What constitutes as Wealthy or Rich today in Noel’s terms? Is there a bar that you can mark that says, as soon as I have accumulated this percentage of assets, or XYZ capital, or own some number of high profile items with a steady cash flow, that’s a mark for rich. Is an income of $400,000 a year rich?

This presidential political season and subsequent recession has created a climate of concern for many middle class to wealthy Americans that feel their choice for conspicuous consumption is being limited by new tax laws (Obama’s tax plan) and possibly as the Washington Post puts it “social proof”.

The Journal has an article today called Wealth-Less Effect: Earning Well, Feeling Otherwise; where those just over $250,000 income levels are feeling pinched to cut back and even “forced” to curb living habits they feel they deserve at their income levels. As the Journal puts it:

It is a tricky situation in which some Americans find themselves after a long boom: They are by no means struggling, compared with the 98% of Americans who make far less, but depending on where they live and the lifestyle choices they have made, they don’t necessarily feel rich, either. Worse, in their view, they are facing the same tax rates as those making millions. Some of the expenses are self-inflicted — like private-school costs and conspicuous consumption. Others, though, are unavoidable, like child-care costs, larger health-care deductibles and education expenses, especially college.

The reality is that the median income earner in America is just over $50,000:

2.245 Million households in American, had income greater than $250,000 in 2007 which is actually 1.9% of the total household earners in America. These articles try to convey these rich people are saddled with:

Our capitalistic society has created an environment of spenders regardless if those purchases are necessary or warranted. The majority of expenses, our flat screen TVs, luxury cars, designer clothes, immaculate multi-room houses all emulate a personal choice and even social entitlement within the circles of friends and community these people reside.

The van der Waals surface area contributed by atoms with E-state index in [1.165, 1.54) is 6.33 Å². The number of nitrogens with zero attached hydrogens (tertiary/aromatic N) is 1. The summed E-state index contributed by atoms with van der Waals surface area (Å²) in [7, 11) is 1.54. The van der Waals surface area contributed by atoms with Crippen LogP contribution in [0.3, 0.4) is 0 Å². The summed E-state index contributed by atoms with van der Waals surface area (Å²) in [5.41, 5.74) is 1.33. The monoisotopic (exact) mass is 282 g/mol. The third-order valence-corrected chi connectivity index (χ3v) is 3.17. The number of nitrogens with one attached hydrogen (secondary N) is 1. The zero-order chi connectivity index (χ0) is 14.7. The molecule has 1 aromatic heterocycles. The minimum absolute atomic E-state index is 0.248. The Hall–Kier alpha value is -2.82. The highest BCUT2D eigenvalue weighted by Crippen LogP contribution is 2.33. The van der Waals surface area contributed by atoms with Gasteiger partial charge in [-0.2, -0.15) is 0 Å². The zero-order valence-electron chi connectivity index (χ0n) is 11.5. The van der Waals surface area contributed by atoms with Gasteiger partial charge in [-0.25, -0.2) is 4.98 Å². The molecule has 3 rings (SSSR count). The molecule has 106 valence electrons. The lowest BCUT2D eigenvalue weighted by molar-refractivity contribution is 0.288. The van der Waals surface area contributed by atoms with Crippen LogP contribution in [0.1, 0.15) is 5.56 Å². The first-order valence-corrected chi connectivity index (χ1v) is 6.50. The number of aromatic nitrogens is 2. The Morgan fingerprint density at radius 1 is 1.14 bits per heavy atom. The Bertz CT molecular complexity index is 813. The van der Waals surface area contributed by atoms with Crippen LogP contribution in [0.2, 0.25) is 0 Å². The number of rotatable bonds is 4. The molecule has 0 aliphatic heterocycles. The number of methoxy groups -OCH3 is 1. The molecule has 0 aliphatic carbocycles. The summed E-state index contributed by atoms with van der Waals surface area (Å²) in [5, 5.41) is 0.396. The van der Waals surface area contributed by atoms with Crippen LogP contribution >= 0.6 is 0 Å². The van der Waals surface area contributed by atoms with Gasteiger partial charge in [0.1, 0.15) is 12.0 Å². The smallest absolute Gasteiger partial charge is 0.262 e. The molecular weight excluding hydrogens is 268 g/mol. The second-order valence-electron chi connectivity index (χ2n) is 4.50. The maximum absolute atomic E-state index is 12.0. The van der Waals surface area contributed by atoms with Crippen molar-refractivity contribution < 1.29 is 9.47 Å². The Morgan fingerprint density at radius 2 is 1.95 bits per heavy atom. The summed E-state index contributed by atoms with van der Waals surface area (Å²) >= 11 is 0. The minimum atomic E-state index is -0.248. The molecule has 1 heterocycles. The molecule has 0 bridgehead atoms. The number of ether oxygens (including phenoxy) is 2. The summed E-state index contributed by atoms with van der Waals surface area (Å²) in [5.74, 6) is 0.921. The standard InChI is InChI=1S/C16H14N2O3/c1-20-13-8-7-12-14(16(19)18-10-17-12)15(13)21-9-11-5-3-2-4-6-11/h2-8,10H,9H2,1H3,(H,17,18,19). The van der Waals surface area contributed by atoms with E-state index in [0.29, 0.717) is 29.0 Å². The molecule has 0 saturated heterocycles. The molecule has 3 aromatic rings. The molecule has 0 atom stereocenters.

As Daniel Gross writes in Slate, those that earn $250,000 in Greenwich, CT would certainly look to be poor based on their neighbor’s affluence (median income levels of $231,138, however, income at that level in Mississippi would represent top earners of most towns (median income of $35,971).

I find it interesting that either by choice or social proof, these earners must finally now evaluate their spending habits and re-align them to reality. All Americans have fallen into this trap of spending beyond our means, and we’ve all checked our spending to accommodate an uncertain future. It’s, however, comical to me for those that make a considerable income more than my family must now whine that they no longer can consume as they so desire.

This mentality of entitlement permeates all classes and whether you’re poor or rich, what ever level of income you do have, never seems to be enough. I hope that Steve Forbes is right, and more people take stock in the human mind, spirit, and imagination for our future.